Kavanaugh refuses to answer questions on Trump pardons

Supreme Court nominee Brett Kavanaugh sidestepped two questions from Sen. Patrick LeahyPatrick Joseph LeahyOvernight Energy: Senators push back on EPA's new FOIA rule | Agency digs in on rule change | Watchdog expands ethics probe of former EPA air chief Bipartisan senators fight 'political considerations' in EPA's new FOIA rule Al Franken says he 'absolutely' regrets resigning MORE (D-Vt.) on Wednesday about potential pardons from President TrumpDonald John Trump5 things to know about Boris Johnson Conservatives erupt in outrage against budget deal Trump says Omar will help him win Minnesota MORE amid the ongoing special counsel investigation into Russian election interference.

Asked at his Senate confirmation hearing if Trump could pardon himself, Kavanaugh said he had never looked at self-pardons. 

"The question of self-pardons is something I have never analyzed. It's a question I have not written about. It's a question, therefore, that's a hypothetical question that I can't begin to answer in this context, as a sitting judge and as a nominee," Kavanaugh told Leahy. 

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When Leahy followed up with a question about if Trump could pardon others in exchange for them agreeing not to testify against him, Kavanaugh similarly demurred. 

"Senator, I'm not going to answer hypothetical questions of that sort," Kavanaugh said. 

Leahy wrapped up his questions by warning that he hoped "for the sake for the country that remains a hypothetical question."

The back-and-forth came during Kavanaugh's second day during the Senate Judiciary Committee's weeklong hearing on the high court nomination. 

Kavanaugh is expected to face several rounds of questions about executive authority and will likely get direct questions about special counsel Robert MuellerRobert (Bob) Swan MuellerThis week: Mueller dominates chaotic week on Capitol Hill Top Republican considered Mueller subpoena to box in Democrats Kamala Harris says her Justice Dept would have 'no choice' but to prosecute Trump for obstruction MORE's probe.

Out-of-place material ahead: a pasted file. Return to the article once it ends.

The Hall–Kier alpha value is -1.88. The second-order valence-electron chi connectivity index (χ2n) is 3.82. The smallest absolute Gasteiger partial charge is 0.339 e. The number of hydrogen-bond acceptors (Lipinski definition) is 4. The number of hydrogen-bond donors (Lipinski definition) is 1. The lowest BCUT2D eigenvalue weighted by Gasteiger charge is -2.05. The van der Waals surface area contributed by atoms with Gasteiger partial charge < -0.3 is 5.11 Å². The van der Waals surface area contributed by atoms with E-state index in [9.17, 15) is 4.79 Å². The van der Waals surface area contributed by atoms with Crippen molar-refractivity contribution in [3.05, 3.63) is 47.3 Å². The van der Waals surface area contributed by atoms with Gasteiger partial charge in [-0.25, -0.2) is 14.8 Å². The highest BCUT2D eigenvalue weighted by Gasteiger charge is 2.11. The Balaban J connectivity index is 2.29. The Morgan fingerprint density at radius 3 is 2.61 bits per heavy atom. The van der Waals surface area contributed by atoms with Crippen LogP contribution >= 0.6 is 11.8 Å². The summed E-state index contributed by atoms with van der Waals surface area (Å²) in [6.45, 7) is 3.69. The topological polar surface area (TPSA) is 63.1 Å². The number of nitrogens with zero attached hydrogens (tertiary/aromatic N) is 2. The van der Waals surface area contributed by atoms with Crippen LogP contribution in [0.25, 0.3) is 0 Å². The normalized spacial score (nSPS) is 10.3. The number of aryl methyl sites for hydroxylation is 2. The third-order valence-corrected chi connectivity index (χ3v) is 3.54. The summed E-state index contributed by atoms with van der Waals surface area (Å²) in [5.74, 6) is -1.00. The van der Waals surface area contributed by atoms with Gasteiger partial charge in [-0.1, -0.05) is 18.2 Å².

Democrats are concerned that Kavanaugh will give conservatives a fifth vote on the Supreme Court and could help protect Trump from Mueller's probe if it reaches the Supreme Court. 

Talk of potential pardons for individuals in Trump's orbit has loomed over Mueller's investigation and the trials that have spun out of the probe.

The New York Times reported last month that Trump and Rudy Giuliani, his lawyer, had discussed the potential fallout of a pardon for former Trump campaign chairman Paul ManafortPaul John ManafortHow Mueller deputy Andrew Weissmann's offer to an oligarch could boomerang on DOJ Ukrainian officials and Giuliani are sharing back-channel campaign information: report Key numbers to know for Mueller's testimony MORE, who was recently convicted on bank and tax fraud charges.

Trump has also appeared sympathetic toward Manafort, saying in a tweet that he felt "very badly" for Manafort and his "wonderful family." 

Republicans, including Trump's allies on Capitol Hill, have warned the president against pardoning Manafort, arguing that it would backfire. 

"I would not recommend a pardon. You've got to earn a pardon. I think it would be seen as a bridge too far,” Sen. Lindsey GrahamLindsey Olin GrahamGraham says he will call Papadopoulos to testify GOP group defends Mueller ahead of testimony The Hill's Morning Report — Mueller Time: Dems, GOP ready questions for high-stakes testimony MORE (R-S.C.), who has emerged as an ally for the president, told reporters last month.

Sen. Bob CorkerRobert (Bob) Phillips CorkerTrump announces, endorses ambassador to Japan's Tennessee Senate bid Meet the key Senate player in GOP fight over Saudi Arabia Trump says he's 'very happy' some GOP senators have 'gone on to greener pastures' MORE (R-Tenn.) separately said it would be bad for Trump's "health." 

“I would think that would be very damaging to his health. It would be another strategic error just like the Comey error,” Corker said, referring to the firing of then-FBI Director James ComeyJames Brien ComeyBarr warns encryption allows 'criminals to operate with impunity' Mueller testimony could be frustrating for both parties Davis: Advice to House Democrats — Mueller is right to stick to the facts; don't ask him to imitate Starr and Comey MORE.